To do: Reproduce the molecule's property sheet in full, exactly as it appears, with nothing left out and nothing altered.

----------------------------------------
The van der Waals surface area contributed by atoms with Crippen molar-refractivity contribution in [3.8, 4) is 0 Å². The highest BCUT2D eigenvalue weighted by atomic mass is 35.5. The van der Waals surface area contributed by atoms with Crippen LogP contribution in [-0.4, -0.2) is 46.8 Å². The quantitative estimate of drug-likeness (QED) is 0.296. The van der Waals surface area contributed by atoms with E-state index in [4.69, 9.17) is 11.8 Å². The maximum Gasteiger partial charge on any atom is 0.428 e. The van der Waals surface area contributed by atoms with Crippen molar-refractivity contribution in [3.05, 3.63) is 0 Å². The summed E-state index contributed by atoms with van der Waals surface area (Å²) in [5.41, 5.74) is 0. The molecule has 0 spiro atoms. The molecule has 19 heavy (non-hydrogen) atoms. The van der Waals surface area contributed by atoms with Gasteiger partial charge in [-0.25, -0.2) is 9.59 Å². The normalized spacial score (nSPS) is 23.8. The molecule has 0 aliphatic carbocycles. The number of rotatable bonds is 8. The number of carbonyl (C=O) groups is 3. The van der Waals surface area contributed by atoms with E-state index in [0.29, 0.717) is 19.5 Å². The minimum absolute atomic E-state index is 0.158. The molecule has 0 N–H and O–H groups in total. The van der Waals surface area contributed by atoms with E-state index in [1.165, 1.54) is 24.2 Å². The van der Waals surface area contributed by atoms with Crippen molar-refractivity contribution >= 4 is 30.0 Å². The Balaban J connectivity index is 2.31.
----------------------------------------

The van der Waals surface area contributed by atoms with Crippen molar-refractivity contribution in [3.8, 4) is 0 Å². The highest BCUT2D eigenvalue weighted by atomic mass is 35.5. The van der Waals surface area contributed by atoms with Crippen LogP contribution in [-0.4, -0.2) is 46.8 Å². The quantitative estimate of drug-likeness (QED) is 0.296. The van der Waals surface area contributed by atoms with E-state index in [4.69, 9.17) is 11.8 Å². The maximum Gasteiger partial charge on any atom is 0.428 e. The van der Waals surface area contributed by atoms with Crippen molar-refractivity contribution in [3.05, 3.63) is 0 Å². The summed E-state index contributed by atoms with van der Waals surface area (Å²) in [5.41, 5.74) is 0. The molecule has 0 spiro atoms. The molecule has 19 heavy (non-hydrogen) atoms. The van der Waals surface area contributed by atoms with Gasteiger partial charge in [-0.25, -0.2) is 9.59 Å². The normalized spacial score (nSPS) is 23.8. The molecule has 0 aliphatic carbocycles. The number of rotatable bonds is 8. The number of carbonyl (C=O) groups is 3. The van der Waals surface area contributed by atoms with E-state index in [0.29, 0.717) is 19.5 Å². The minimum absolute atomic E-state index is 0.158. The molecule has 0 N–H and O–H groups in total. The van der Waals surface area contributed by atoms with E-state index in [1.165, 1.54) is 24.2 Å². The van der Waals surface area contributed by atoms with Crippen molar-refractivity contribution >= 4 is 30.0 Å². The Balaban J connectivity index is 2.31.